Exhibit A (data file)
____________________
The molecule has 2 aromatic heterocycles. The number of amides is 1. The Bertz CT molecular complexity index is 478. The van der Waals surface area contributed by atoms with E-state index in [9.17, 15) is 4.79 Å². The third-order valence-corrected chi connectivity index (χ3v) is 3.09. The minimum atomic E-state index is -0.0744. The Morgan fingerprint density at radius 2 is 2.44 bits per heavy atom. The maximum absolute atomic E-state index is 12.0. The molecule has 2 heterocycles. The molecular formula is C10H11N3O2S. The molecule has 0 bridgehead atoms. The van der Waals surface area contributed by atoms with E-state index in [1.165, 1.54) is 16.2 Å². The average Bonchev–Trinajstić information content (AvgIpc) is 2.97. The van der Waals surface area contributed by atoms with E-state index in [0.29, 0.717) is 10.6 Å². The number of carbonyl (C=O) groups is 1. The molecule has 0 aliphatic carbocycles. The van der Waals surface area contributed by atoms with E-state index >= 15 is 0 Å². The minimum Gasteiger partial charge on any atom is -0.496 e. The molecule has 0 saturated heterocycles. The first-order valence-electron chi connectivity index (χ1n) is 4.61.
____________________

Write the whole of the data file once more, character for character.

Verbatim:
The molecule has 2 aromatic heterocycles. The number of amides is 1. The Bertz CT molecular complexity index is 478. The van der Waals surface area contributed by atoms with E-state index in [9.17, 15) is 4.79 Å². The third-order valence-corrected chi connectivity index (χ3v) is 3.09. The minimum atomic E-state index is -0.0744. The Morgan fingerprint density at radius 2 is 2.44 bits per heavy atom. The maximum absolute atomic E-state index is 12.0. The molecule has 2 heterocycles. The molecular formula is C10H11N3O2S. The molecule has 0 bridgehead atoms. The van der Waals surface area contributed by atoms with E-state index in [1.165, 1.54) is 16.2 Å². The average Bonchev–Trinajstić information content (AvgIpc) is 2.97. The van der Waals surface area contributed by atoms with E-state index in [0.29, 0.717) is 10.6 Å². The number of carbonyl (C=O) groups is 1. The molecule has 0 aliphatic carbocycles. The van der Waals surface area contributed by atoms with E-state index >= 15 is 0 Å². The minimum Gasteiger partial charge on any atom is -0.496 e. The molecule has 0 saturated heterocycles. The first-order valence-electron chi connectivity index (χ1n) is 4.61.